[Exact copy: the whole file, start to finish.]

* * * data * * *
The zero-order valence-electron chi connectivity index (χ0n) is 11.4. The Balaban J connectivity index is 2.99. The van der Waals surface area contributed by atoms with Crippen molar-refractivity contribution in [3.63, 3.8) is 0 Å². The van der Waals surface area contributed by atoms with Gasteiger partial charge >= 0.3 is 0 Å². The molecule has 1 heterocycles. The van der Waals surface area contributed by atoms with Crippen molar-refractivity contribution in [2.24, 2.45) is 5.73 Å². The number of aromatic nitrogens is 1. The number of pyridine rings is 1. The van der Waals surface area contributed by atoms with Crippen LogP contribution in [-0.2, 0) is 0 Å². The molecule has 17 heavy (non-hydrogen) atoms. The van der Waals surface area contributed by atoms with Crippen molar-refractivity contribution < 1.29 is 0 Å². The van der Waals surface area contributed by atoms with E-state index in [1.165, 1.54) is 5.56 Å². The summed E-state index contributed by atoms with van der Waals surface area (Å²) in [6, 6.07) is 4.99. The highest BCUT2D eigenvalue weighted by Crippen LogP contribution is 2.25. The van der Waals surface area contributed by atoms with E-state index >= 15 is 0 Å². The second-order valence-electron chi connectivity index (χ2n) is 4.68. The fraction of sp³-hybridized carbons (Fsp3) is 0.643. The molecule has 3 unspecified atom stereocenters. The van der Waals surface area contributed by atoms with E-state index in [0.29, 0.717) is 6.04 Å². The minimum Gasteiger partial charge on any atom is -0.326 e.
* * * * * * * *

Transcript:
The zero-order valence-electron chi connectivity index (χ0n) is 11.4. The Balaban J connectivity index is 2.99. The van der Waals surface area contributed by atoms with Crippen molar-refractivity contribution in [3.63, 3.8) is 0 Å². The van der Waals surface area contributed by atoms with Gasteiger partial charge >= 0.3 is 0 Å². The molecule has 1 heterocycles. The van der Waals surface area contributed by atoms with Crippen molar-refractivity contribution in [2.24, 2.45) is 5.73 Å². The number of aromatic nitrogens is 1. The number of pyridine rings is 1. The van der Waals surface area contributed by atoms with Crippen LogP contribution in [-0.2, 0) is 0 Å². The molecule has 17 heavy (non-hydrogen) atoms. The van der Waals surface area contributed by atoms with Crippen molar-refractivity contribution < 1.29 is 0 Å². The van der Waals surface area contributed by atoms with E-state index in [1.165, 1.54) is 5.56 Å². The summed E-state index contributed by atoms with van der Waals surface area (Å²) in [6, 6.07) is 4.99. The highest BCUT2D eigenvalue weighted by Crippen LogP contribution is 2.25. The van der Waals surface area contributed by atoms with E-state index >= 15 is 0 Å². The second-order valence-electron chi connectivity index (χ2n) is 4.68. The fraction of sp³-hybridized carbons (Fsp3) is 0.643. The molecule has 3 unspecified atom stereocenters. The van der Waals surface area contributed by atoms with E-state index in [0.29, 0.717) is 6.04 Å². The minimum Gasteiger partial charge on any atom is -0.326 e.